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The hidden agenda behind the latest US complaints about Chinese trade practices

Farmers collect dead fish from their fishponds in Xinjin county of Chengdu, Sichuan province June 9, 2013. More than 400 tonnes of fish were found dead on Saturday morning in 55 fishponds in Xinjin. Local environmental protection administration said no industrial pollution was found, and the fish were killed by insufficient of oxygen in the river, local media reported. Picture taken June 9, 2013.
The US says China’s fish farmers are benefitting from illegal trade subsidies.
  • Tim Fernholz
By Tim Fernholz

Senior reporter

Published This article is more than 2 years old.

Why would the US announce a challenge to illegal trade practices by China less than 24 hours after the two countries’ presidents shared a rare phone call to discuss their nations’ relations?

That timing, and the relatively small size of the subsidies in question—$1 billion over three years—suggests that the US bringing this case before the World Trade Organization is largely intended to send a message to a domestic audience: We’re tough on trade violations, and you can count on us to enforce the rules.

That’s an important message for president Barack Obama to get across, as he pushes for a free trade pact for 18 countries around the Pacific rim. Lawmakers from both parties are skeptical of both the negotiating process and whether new rules will mean increased prosperity. For the Obama administration, the Trans-Pacific Partnership is a key way to lock in a global rule-set that protects the US led-economic order as China attempts to craft its own Regional Comprehensive Economic Partnership:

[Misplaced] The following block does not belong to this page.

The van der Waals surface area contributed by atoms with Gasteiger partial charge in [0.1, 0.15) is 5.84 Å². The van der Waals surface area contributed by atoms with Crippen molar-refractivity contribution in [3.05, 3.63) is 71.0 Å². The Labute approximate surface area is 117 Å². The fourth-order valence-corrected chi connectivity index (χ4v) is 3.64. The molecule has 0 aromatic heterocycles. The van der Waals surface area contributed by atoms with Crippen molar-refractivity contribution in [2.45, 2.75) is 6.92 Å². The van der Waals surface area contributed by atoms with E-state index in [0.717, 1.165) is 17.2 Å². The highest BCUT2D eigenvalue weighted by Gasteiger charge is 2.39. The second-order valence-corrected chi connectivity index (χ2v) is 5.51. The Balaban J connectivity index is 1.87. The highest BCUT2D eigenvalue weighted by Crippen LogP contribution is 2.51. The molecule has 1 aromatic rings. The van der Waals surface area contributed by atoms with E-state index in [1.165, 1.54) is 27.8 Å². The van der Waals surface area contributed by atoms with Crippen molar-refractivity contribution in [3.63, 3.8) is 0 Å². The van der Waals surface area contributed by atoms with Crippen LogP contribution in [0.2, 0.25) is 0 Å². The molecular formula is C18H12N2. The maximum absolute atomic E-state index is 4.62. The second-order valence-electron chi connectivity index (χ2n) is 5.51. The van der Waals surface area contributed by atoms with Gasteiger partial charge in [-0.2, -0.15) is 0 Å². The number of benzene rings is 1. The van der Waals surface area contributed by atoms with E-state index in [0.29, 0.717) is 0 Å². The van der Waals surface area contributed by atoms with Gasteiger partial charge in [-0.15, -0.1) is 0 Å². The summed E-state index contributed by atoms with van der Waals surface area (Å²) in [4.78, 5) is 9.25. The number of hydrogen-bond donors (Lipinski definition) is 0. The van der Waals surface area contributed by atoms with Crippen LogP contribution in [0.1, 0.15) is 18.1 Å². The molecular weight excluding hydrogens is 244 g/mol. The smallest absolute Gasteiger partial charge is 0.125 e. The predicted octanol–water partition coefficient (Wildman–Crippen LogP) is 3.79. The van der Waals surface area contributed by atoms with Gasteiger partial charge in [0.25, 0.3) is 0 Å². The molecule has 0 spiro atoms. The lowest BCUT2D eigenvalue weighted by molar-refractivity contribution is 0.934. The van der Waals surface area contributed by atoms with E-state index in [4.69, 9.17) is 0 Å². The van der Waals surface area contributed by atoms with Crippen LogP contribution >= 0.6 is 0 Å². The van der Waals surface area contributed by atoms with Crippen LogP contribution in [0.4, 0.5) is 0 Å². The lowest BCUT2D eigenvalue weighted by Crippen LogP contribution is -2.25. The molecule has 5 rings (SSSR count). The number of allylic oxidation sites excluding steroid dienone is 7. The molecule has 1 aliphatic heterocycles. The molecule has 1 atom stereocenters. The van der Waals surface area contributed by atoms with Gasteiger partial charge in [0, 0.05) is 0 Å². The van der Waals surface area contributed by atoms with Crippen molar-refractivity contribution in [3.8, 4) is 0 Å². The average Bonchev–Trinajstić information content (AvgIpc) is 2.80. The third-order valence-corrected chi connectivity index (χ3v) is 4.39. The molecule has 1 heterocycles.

Economists tend to argue that free trade boosts growth, but the creative destruction associated with such changes has led to fewer middle-income jobs in the US and other advanced economies, while the benefits have been relatively concentrated. Labor-friendly politicians on the left have combined with Obama’s opponents on the right in an attempt to scuttle legislation that would give the president a free hand to negotiate the pact, considered a virtual pre-condition of reaching a deal.

Many opponents want the pact to include provisions to punish currency manipulation, a non-starter with the administration. And compromises on issues related to public health, intellectual property, labor and environmental rules all seem far away. Negotiating drafts are largely kept secret from the public, raising lawmakers’ ire, particularly when leaked versions reveal US negotiators straying from the White House’s public promises.

In its challenge to illegal trade practices by China, the US says that “common service platforms” funded by the Chinese government provided $1 billion in free services over three years to “demonstration base” production facilities that accounted for 12% of Chinese textile exports and 20% of Chinese aquaculture exports in 2012. However, the details of this arrangement remain unclear, and may not differ significantly from the Obama administration’s own $1 billion investment in 15 advanced manufacturing institutes across the US.

If the Obama’s aim is to reassure lawmakers who oppose the free-trade pact, it’s unclear how effective the maneuver, which elides their fundamental concerns, will be. A number of lawmakers with constituents who compete against subsidized Chinese exports spoke out in support of the administration’s challenge, but only one of them, California’s Scott Peters, is among the 151 Democrats who oppose giving Obama the authority to fast-track a trade deal.

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